Oslo to Bergen: A Simple 5 Day Itinerary

Norway. It’s a hop, skip and a jump away from the UK and is visually stunning all year round. If you visit out of peak season, like I did back in March 2017, flights, accommodation and excursions can be a great deal cheaper. I had just five days to get from Oslo to Bergen and squeeze in as much as I could within that time.

The Bergen Railway is considered to be one of the most scenic train journeys in the world. I was absolutely hooked on the romantic idea of trundling through the rugged Norwegian wilderness, from Oslo to Bergen. Furthermore, I was also adamant that I wanted to see the fjords. These two factors alone, made planning my itinerary a great deal simpler.

Bergen is often described as the ‘Gateway to the Norwegian Fjords’, which are located along the country’s west coast. It was logistically perfect. I could simply fly to Oslo for a brief stint in the capital and get the train straight across the country to Bergen. The train journey would act as a mode of transport and an exhilarating experience in its own right.

I also figured that the most low-risk, simplistic and time-saving method in which to visit the fjords, in my situation, would be to go on some form of tour. After doing a little research, the Norway in a Nutshell tour seemed to tick the most boxes.

Here’s how my trip from Oslo to Bergen panned out:

Day 1 | Oslo

Having arrived the previous evening, I had one full day to explore the city. This mostly comprised of wandering around in the snow, taking regular coffee breaks and people watching.

Norway Oslo building and statue

Norway Oslo street art

Norway Oslo castle in the snow

Norway Oslo colourful townhouses

Day 2 | Oslo to Bergen via the Bergen Railway

After some delay, my train to Bergen left the hustle and bustle of Oslo behind and made its way across rural Norway. The journey took roughly 7 hours. As we climbed higher into the mountains, lakes began to freeze, the snow began to thicken and my ears began to pop.

Frozen waterfalls cascading down dominating mountainsides gave their final glints in the remaining sunlight before disappearing behind thick sheets of mist and soon we were surrounded by the purest white I had ever seen.

My eyes were forced into an uncomfortable squint as they adjusted to the unbelievable brightness of the snow. The landscape before me had lost all shape and scope. It wasn’t until I caught sight of a couple of distant figures zooming past on skis, that I could fathom my surroundings a touch more clearly.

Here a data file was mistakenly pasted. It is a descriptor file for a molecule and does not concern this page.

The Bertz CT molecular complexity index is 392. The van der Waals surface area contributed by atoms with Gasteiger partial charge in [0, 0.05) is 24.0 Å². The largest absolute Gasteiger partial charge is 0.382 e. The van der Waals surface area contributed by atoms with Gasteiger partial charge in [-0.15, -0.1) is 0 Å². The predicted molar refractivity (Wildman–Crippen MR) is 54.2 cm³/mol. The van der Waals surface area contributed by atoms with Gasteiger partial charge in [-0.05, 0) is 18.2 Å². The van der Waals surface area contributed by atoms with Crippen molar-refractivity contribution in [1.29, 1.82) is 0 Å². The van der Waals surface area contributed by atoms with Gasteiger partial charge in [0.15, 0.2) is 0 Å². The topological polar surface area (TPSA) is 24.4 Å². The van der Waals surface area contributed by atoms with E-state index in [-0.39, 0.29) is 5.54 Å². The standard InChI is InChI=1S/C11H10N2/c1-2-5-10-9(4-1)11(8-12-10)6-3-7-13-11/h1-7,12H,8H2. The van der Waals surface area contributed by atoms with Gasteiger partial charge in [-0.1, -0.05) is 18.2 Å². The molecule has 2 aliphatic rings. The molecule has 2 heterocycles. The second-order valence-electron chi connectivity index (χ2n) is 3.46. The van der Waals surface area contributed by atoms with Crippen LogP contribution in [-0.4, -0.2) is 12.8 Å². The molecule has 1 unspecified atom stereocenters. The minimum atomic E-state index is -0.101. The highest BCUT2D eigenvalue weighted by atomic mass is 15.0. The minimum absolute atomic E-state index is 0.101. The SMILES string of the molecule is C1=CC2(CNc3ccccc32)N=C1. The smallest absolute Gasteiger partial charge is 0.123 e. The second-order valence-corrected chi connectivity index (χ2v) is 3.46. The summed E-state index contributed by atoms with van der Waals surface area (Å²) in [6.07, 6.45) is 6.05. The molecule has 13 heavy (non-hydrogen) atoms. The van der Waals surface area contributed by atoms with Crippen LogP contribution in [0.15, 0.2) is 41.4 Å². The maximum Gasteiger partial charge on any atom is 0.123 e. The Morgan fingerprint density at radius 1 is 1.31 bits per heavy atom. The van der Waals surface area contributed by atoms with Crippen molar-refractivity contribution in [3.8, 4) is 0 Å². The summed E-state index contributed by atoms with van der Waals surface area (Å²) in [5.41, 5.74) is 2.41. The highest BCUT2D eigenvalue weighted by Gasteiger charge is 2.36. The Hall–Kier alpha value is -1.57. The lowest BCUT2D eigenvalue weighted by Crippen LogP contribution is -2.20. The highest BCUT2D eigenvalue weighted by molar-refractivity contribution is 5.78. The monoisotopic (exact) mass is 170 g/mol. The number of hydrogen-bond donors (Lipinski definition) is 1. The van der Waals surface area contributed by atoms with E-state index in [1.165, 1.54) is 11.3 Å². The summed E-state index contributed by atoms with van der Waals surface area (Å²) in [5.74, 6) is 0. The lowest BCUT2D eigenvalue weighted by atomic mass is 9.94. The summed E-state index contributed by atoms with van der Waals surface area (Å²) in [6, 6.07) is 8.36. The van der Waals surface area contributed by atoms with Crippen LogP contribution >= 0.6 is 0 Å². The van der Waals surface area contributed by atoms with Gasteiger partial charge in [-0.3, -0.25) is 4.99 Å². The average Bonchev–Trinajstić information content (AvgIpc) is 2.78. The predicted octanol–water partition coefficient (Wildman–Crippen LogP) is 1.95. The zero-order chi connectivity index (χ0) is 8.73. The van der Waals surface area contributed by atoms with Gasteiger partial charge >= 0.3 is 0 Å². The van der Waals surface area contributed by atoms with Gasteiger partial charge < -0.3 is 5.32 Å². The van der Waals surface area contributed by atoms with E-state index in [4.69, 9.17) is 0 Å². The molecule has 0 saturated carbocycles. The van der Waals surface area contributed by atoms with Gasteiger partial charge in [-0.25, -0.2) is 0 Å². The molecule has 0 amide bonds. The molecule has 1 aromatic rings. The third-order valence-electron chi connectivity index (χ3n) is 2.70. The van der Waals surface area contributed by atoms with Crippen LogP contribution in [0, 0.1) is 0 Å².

Norway Bergen railway view of lake and snow covered mountains

Norway Bergen railway snow and mountains

Day 3 | Bergen

Bergen is nicknamed the ‘City of Rain’ and is renowned for its poor weather. Coming from the ‘Rainy City’ of Manchester itself, I felt only even more fondness for the place. I embraced every boot squelch with open arms. I thoroughly enjoyed to huddle, coffee clasped in chilly fingers, in the many hygge cafés conveniently dotted around the city.

Norway Bergen bakery counter

But come rain or shine, Bergen was simply beautiful and one of my favourite things about the city was that it didn’t actually feel like a city at all. With just a few turns, you can find yourself amongst the grand old town houses lining the steep, cobbled streets.

I loved every last detail; the pointy roofs, the wooden slatted facades, the array of colours, the peeling paint, the crookedness. It felt old, and homely, and lived in.

Norway Bergen colourful townhouses

Norway Bergen building on street corner

Day 4 | Norway in a Nutshell

From a trundle along the world-renowned Flåm Railway aboard the Flåmsbana; standing above the clouds gazing out over the Aurlandsfjord; to a boat cruise along the Nærøyfjord, Norway in a Nutshell was the perfect way to become acquainted with some of the most picturesque corners of the country. You can read all about my tour experience in my separate blog post.

Norway in a Nutshell fjord snowy mountains

Norway in a Nutshell fjord snowy mountains

Day 5 | Bergen

I spent a couple of days either side of my Norway in a Nutshell tour, ambling and eating my way around Bergen. I hesitantly took the funicular up Mount Fløyen on my final day. As suspected, the weather was too severe for a hike. Thick, fast moving blankets of cloud obscured any potential views over the city.

Norway Bergen colourful buildings in square

Overall, visiting in March was a fantastic decision. Firstly, because there were no crowds and prices were generally cheaper. Secondly, I got to experience Norway as an enchanting, winter wonderland.

I suppose the only downside was that the weather was a touch unpredictable. That is to say, it made my final day in Bergen another soggy one. However, this is just another reason to go back in the future!

Leave a Reply